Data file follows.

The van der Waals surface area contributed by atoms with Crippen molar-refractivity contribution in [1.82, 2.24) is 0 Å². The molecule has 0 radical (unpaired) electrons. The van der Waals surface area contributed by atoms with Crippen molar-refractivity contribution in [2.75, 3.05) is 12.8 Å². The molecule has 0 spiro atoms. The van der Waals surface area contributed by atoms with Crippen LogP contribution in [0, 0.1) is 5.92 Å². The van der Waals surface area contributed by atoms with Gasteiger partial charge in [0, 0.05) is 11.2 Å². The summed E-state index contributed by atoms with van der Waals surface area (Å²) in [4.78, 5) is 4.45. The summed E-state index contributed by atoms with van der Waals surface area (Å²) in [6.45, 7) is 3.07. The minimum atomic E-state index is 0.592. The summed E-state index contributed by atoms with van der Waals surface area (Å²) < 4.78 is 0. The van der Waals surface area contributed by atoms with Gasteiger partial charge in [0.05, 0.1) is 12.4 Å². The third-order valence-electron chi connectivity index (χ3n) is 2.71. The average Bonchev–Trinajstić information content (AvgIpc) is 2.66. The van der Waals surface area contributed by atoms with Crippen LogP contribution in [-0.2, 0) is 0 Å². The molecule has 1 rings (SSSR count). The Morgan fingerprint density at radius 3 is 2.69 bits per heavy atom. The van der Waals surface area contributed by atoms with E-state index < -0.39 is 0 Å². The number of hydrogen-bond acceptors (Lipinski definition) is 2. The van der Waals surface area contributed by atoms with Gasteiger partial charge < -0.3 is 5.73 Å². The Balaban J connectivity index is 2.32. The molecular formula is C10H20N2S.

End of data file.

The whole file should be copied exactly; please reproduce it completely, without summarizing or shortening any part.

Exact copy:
The van der Waals surface area contributed by atoms with Crippen molar-refractivity contribution in [1.82, 2.24) is 0 Å². The molecule has 0 radical (unpaired) electrons. The van der Waals surface area contributed by atoms with Crippen molar-refractivity contribution in [2.75, 3.05) is 12.8 Å². The molecule has 0 spiro atoms. The van der Waals surface area contributed by atoms with Crippen LogP contribution in [0, 0.1) is 5.92 Å². The van der Waals surface area contributed by atoms with Gasteiger partial charge in [0, 0.05) is 11.2 Å². The summed E-state index contributed by atoms with van der Waals surface area (Å²) in [4.78, 5) is 4.45. The summed E-state index contributed by atoms with van der Waals surface area (Å²) in [6.45, 7) is 3.07. The minimum atomic E-state index is 0.592. The summed E-state index contributed by atoms with van der Waals surface area (Å²) < 4.78 is 0. The van der Waals surface area contributed by atoms with Gasteiger partial charge in [0.05, 0.1) is 12.4 Å². The third-order valence-electron chi connectivity index (χ3n) is 2.71. The average Bonchev–Trinajstić information content (AvgIpc) is 2.66. The van der Waals surface area contributed by atoms with Crippen LogP contribution in [-0.2, 0) is 0 Å². The molecule has 1 rings (SSSR count). The Morgan fingerprint density at radius 3 is 2.69 bits per heavy atom. The van der Waals surface area contributed by atoms with E-state index < -0.39 is 0 Å². The number of hydrogen-bond acceptors (Lipinski definition) is 2. The van der Waals surface area contributed by atoms with Gasteiger partial charge < -0.3 is 5.73 Å². The Balaban J connectivity index is 2.32. The molecular formula is C10H20N2S.